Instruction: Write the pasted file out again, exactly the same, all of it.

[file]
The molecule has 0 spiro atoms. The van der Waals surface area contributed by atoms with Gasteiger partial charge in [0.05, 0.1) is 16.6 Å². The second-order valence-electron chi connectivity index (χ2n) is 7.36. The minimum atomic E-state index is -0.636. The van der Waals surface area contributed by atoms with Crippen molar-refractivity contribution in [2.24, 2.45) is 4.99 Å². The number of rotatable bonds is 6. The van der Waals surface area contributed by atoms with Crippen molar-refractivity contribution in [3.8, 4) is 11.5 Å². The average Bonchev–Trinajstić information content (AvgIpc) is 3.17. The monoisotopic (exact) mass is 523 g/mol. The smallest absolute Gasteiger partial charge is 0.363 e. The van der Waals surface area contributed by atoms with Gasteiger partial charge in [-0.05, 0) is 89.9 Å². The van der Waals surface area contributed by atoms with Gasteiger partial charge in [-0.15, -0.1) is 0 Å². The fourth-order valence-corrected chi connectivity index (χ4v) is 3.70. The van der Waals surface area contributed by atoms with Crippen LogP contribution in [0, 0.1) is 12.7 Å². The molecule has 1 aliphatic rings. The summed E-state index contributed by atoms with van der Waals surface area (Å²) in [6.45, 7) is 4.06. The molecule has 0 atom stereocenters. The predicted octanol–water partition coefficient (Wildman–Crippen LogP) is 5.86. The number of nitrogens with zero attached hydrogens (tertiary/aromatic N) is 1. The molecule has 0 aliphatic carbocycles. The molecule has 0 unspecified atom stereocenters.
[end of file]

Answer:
The molecule has 0 spiro atoms. The van der Waals surface area contributed by atoms with Gasteiger partial charge in [0.05, 0.1) is 16.6 Å². The second-order valence-electron chi connectivity index (χ2n) is 7.36. The minimum atomic E-state index is -0.636. The van der Waals surface area contributed by atoms with Crippen molar-refractivity contribution in [2.24, 2.45) is 4.99 Å². The number of rotatable bonds is 6. The van der Waals surface area contributed by atoms with Crippen molar-refractivity contribution in [3.8, 4) is 11.5 Å². The average Bonchev–Trinajstić information content (AvgIpc) is 3.17. The monoisotopic (exact) mass is 523 g/mol. The smallest absolute Gasteiger partial charge is 0.363 e. The van der Waals surface area contributed by atoms with Gasteiger partial charge in [-0.05, 0) is 89.9 Å². The van der Waals surface area contributed by atoms with Gasteiger partial charge in [-0.15, -0.1) is 0 Å². The fourth-order valence-corrected chi connectivity index (χ4v) is 3.70. The van der Waals surface area contributed by atoms with Crippen LogP contribution in [0, 0.1) is 12.7 Å². The molecule has 1 aliphatic rings. The summed E-state index contributed by atoms with van der Waals surface area (Å²) in [6.45, 7) is 4.06. The molecule has 0 atom stereocenters. The predicted octanol–water partition coefficient (Wildman–Crippen LogP) is 5.86. The number of nitrogens with zero attached hydrogens (tertiary/aromatic N) is 1. The molecule has 0 aliphatic carbocycles. The molecule has 0 unspecified atom stereocenters.